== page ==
China is poised to launch it's next green five-year plan as it's national census finds wastewater runoff from farms to be a far greater source of pollution than industry; a holistic approach to greening food and energy is needed Dr. Mae-Wan Ho
China’s first nationwide pollution census just completed finds 30.3 million tonnes of pollutants (chemical oxygen demand, COD) discharged into water in 2007, more than double the 13.8 million tonnes reported that year . The census included for the first time, measurements of wastewater runoff from farms using chemical fertilizers and pesticides, which accounted for 13.2 million tonnes of COD. The report, which mapped data from 5.9 million sources, showed that China discharged about 209 billion tonnes of wastewater and 63.7 trillion m3 of waste gases in 2007.
The main water pollutants were 1.73 million tonnes of ammonia nitrogen, 900 tonnes heavy metals, 4.73 million tonnes nitrogen, and 423 000 tonnes phosphorus.
Other pollutants [2, 3] included:
· Sulphur dioxide emissions, 23.2 million tonnes
· Nitrogen oxides, 17.98 million tonnes
· Dusts, 19.21 million tonnes
· Soot, 11.7 million tonnes
· Solid waste, 3.8 billion tonnes (of which 45.7m tonnes hazardous)
· Livestock faeces, 243 million tonnes.
· Livestock urine, 163 million tonnes
· Plastic film on cropfields, 121 000 tonnes (80.3 percent recycled)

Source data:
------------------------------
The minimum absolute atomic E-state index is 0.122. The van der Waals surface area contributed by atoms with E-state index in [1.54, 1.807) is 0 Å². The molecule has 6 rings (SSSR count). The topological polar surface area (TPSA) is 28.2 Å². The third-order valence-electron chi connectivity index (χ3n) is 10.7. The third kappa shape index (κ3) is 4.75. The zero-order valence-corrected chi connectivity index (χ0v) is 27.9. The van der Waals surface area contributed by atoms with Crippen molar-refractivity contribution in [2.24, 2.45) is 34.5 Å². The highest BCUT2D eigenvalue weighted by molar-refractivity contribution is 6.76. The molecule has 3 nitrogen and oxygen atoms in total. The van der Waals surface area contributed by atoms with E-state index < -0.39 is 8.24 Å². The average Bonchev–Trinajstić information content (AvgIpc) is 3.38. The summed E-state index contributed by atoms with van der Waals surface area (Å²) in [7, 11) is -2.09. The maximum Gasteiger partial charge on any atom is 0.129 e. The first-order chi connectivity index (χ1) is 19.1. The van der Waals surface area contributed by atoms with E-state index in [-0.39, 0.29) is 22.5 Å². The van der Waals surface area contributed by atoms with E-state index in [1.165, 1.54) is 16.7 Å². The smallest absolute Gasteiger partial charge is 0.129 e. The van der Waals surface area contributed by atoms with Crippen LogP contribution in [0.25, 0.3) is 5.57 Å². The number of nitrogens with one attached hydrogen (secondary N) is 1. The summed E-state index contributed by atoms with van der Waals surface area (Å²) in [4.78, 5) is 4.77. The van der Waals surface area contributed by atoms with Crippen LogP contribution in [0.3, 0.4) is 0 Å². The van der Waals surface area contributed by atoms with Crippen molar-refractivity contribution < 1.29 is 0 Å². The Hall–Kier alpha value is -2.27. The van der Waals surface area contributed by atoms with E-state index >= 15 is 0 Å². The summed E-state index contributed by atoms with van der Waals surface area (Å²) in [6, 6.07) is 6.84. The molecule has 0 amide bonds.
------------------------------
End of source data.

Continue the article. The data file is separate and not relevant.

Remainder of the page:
Wang Yanliang of the ministry of agriculture acknowledged the high contributions from intensive livestock farming and excessive use of fertilizers and pesticides in the fields.
That is due to the immense size of China's agricultural sector and the country's massive dependency on artificial fertilizers .
China uses only 7 percent of the world’s land to feed 22 percent of its population. (According to a recent Greenpeace report, the country consumes 35 percent of the world’s nitrogen fertiliser.) Wang Yanliang said the ministry would improve the efficiency of pesticide and fertiliser use, expand biogas generation from animal waste, which it has already supported in successive five-year plans  (see Biogas China, SiS 32) and change agricultural lifestyles to protect the environment.
The extent of agricultural waste could prove a larger problem than the many factories dumping pollution into China’s rivers and lakes because it is easier to control factories than millions of farms .
Wen Tiejun, dean of the school of agriculture and rural development at Renmin University, said his research suggested that Chinese farmers used nearly twice as much fertilizers as they need, and the census should be used as a turning point . He said: 'For almost all of China's 5 000-year history, agriculture had given our country a carbon-absorbing economy but in the past 40 years, agriculture has become one of the top pollution sources, Experience shows that we don't have to rely on chemical farming to resolve the food security issue. The government needs to foster low-pollution agriculture.'
Indeed, Chinese peasants have farmed sustainably according to the circular economy of nature, as, for example, in the  Circular Economy of the Dyke-Pond System (SiS 32) that in its heyday, supported 17 people per hectare without using fertilizers and pesticides.